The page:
Tuesday, October 18, 2011

Out of Tragedy, New Vision: Property Theory and Land Use, Part II

Five days after the April 27 tornado that devastated Tuscaloosa and other communities in Alabama, I had the great privilege of witnessing relief efforts in that region. It is cliche to say that words cannot begin to describe such disasters. But cliches often serve as profound expressions of respect, recognitions that to attempt to describe would be to belittle something that should not be made to appear any less monstrous than it really is. The enormity of the disaster was matched only by the grace and courage of those good people who were working tirelessly to bring relief to the afflicted. They were all working out of churches, reaching out to surrounding neighborhoods in active demonstrations of the very best virtues that communities can embody.

A colleague has placed into my hands Tuscaloosa's "Strategic Community Plan to Renew and Rebuild." Determined to produce new strengths from vulnerability, Tuscaloosa is using this unique opportunity, created by that terrible disaster, to remake its city. Typical of the sentiment expressed throughout the plan is this, from a citizen: "We have an opportunity to start from scratch. We should really try and rebuild in a fashion that allows the city to move forward and turn into something better than it was before."

The plan is very much in the big-ideas phase, and is almost entirely aspirational at this point. It would seem that this is the moment when the big ideas matter, when first principles matter. So I was struck by the following lines from chapter 1 of the plan.

A community is like an organism and all of the parts must work together in order to sustain the City's future. A plan works to align city programs, projects and government in a synergistic relationship. Specific community goals in a Plan allow local decision makers to align around a city-wide vision and ensure that all projects are supported by the greater community.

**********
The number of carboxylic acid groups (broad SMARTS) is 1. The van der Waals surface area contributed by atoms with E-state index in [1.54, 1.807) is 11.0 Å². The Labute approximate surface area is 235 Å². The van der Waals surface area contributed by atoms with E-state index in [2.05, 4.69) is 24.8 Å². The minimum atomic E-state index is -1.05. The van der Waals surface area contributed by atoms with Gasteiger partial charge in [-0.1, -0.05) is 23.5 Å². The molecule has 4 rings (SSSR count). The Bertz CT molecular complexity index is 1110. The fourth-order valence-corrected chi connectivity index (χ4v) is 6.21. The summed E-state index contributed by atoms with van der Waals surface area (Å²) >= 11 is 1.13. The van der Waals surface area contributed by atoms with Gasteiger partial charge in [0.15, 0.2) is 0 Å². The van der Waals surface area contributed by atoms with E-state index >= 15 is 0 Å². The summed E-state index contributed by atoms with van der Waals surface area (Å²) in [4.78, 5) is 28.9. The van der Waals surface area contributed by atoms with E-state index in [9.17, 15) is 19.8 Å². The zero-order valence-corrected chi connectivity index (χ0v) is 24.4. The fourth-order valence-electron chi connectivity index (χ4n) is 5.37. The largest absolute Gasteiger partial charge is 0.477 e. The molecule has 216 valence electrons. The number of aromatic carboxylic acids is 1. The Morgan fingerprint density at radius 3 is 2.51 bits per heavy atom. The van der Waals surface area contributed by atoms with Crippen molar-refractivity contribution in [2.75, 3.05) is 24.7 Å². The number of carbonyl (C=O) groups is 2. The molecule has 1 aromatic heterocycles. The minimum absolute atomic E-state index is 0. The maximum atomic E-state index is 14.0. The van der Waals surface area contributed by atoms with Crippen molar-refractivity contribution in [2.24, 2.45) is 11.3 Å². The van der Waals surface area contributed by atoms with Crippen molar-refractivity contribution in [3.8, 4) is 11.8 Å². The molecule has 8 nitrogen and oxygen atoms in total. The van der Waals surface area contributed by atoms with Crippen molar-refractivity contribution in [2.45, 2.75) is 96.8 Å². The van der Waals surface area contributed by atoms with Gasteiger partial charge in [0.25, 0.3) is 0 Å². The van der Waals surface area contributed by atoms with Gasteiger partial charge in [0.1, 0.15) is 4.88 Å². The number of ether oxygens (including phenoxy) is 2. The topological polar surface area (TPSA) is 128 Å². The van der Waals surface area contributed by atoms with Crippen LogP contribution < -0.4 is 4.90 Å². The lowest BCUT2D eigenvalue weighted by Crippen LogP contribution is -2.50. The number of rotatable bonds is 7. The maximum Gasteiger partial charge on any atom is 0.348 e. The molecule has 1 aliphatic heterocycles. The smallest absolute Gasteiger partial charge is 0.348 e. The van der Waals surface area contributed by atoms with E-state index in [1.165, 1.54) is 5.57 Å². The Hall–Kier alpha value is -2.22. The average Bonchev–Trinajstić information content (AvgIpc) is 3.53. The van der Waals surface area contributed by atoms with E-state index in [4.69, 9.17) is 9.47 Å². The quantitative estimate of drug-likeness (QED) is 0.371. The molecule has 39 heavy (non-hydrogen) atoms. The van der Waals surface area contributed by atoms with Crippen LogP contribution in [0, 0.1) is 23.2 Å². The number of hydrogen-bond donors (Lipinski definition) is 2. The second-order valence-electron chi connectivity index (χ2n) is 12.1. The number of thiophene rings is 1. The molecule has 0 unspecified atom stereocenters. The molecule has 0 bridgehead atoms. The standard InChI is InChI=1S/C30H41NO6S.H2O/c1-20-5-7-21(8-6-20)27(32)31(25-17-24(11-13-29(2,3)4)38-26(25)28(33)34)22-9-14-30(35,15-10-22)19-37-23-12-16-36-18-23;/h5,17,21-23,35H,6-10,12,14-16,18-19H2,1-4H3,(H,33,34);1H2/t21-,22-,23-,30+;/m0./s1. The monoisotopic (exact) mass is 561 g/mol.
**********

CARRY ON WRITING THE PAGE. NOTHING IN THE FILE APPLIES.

Based upon what I witnessed in April, I predict that the community will rally around the vision quite enthusastically.

These lines brought to mind John Finnis' remarks about the purpose of law, expressed in his great book, Natural Law and Natural Rights. Finnis grounded (legal and non-legal) authority in the basic human good of community. In order to promote the common good communities need to coordinate the actions of their constituent members. And this is true regardless of human failings; law is not merely about restraining Holmes' "bad man." Indeed, according to Finnis, the more excellent and complex the challenge that the community has set for itself, the more gifted the community's members, and the greater their commitment to the common good, the more legal coordination is required.

I will follow Tuscaloosa's efforts with great interest. The city has set for itself a monumental challenge.

Adam MacLeod


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